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FISHING FOR VENTURE CAPITAL

So you want to start a high-tech business

After 20 years as a corporate stiff, your head is bursting with a brilliant, high-technology idea. What you'd really like to do is quit your job, start a company with someone else's cash, and get rich by going public in a few years. Heaven knows, there's plenty of venture capital out there--$40 billion and growing--and Internet-related startups have been especially hot.

But the road to riches isn't so easily traversed. No venture capitalist will give you the time of day unless you take some important steps first.

Today's venture capitalists are pickier than ever, and they're interested only in businesses that can deliver annual pretax returns of 32% to 48%. That means you'll have to develop a product, raise your own money, take on partners, and cut deals with suppliers and customers before a venture-capital firm will bet on you. Then, if you grow like mad for three or four years, perhaps you can pull off the initial public offering of your dreams. And keep in mind that of the 6 million companies in the U.S., only 13,000 are public. ''If you're an entrepreneur, you're swimming upstream,'' says Marc H. Morgenstern, managing partner at Cleveland law firm Kahn, Kleinman, Yanowitz & Arnson.

Before diving off on your own, you also need to take stock of your relationships with customers, contacts, and, above all, your current employer. Since your product or service is likely to have grown from your work, chances are your employer will become a partner, a customer, or investor. Such alliances can be golden for a startup.

That's what Neil A. Iscoe is counting on. Now CEO of Focus Systems, a software startup in Austin, Tex., Iscoe came up with his idea for customized law-firm programs while running the advanced-technology division of Electronic Data Systems. He has already raised some money from individuals and hired programmers to create his product. Now, while he races around wooing more investors and hammering out partnerships with Microsoft Corp. and others, he's keeping tight relations with EDS. ''I'm hoping to do business with them,'' he says.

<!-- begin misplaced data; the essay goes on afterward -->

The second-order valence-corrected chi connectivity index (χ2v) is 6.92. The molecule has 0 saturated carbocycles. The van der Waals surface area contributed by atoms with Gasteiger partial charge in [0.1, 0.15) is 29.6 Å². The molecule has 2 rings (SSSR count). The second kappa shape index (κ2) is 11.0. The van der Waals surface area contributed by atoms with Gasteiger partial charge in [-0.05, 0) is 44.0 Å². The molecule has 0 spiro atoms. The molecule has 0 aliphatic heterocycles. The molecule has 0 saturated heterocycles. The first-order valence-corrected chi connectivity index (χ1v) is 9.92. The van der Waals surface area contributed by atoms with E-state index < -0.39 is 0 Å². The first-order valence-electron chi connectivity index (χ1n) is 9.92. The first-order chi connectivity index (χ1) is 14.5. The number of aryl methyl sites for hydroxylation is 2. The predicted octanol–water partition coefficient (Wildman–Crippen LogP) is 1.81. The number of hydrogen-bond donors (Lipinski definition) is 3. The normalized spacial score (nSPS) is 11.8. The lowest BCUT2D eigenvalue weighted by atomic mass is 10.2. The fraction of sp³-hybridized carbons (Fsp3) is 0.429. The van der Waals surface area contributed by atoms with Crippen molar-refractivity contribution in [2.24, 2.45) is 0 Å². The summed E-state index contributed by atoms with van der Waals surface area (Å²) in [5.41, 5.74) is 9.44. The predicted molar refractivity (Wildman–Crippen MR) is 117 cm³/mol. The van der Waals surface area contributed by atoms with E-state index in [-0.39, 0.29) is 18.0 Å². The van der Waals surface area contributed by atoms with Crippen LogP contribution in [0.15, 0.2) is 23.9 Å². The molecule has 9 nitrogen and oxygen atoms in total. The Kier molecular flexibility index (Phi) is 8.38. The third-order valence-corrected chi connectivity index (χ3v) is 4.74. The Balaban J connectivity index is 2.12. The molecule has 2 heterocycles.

BURN RATES. Most venture capitalists hold onto their wallets until a technology is developed. That means you'll have to rely for your first several hundred thousand dollars on ''angels''--everyone from Mom to your old college roommate. And be sure to call a high-tech council in your city or state, and the U.S. Small Business Administration. Lots of government programs provide grants and cheap loans. The National Venture Capital Assn. (www.nvca.org) is a good online source of information.

During this initial period, the rate at which you spend money--the so-called burn rate--can devour your capital like a prairie fire. So offer equity to employees and even suppliers to cut costs. Also, see if you can entice customers to fund your product development. Some might pay you half price now for an early, customized version.

Once the technology is developed and the market scoped out, it's time to talk to venture capitalists. But tread carefully. Headhunter and venture capitalist Jeffrey Christian, CEO of Christian & Timbers in Cleveland, notes that big investors have so much cash these days that they don't want to bother with sums of less than around $2 million. For one thing, a small investment requires nearly as much costly oversight as a big one.

If you're lucky enough to attract some venture capitalists, be aware that your investors are likely to be far more demanding and less forgiving than your angels may have been. They often have clear business models they'll want you to follow. You may spend long nights redrafting business plans to satisfy investors who may never come on board.

During this process, the venture capitalists will be looking into your background. You should do the same with them. Check their success rates, and call other companies they've invested in. Do they provide vital contacts and advice, or do they simply squawk for quicker returns? If you're going to make it to that golden IPO, you'll be relying on venture capitalists not just for their wallets but for their brains.

By Stephen Baker in Pittsburgh



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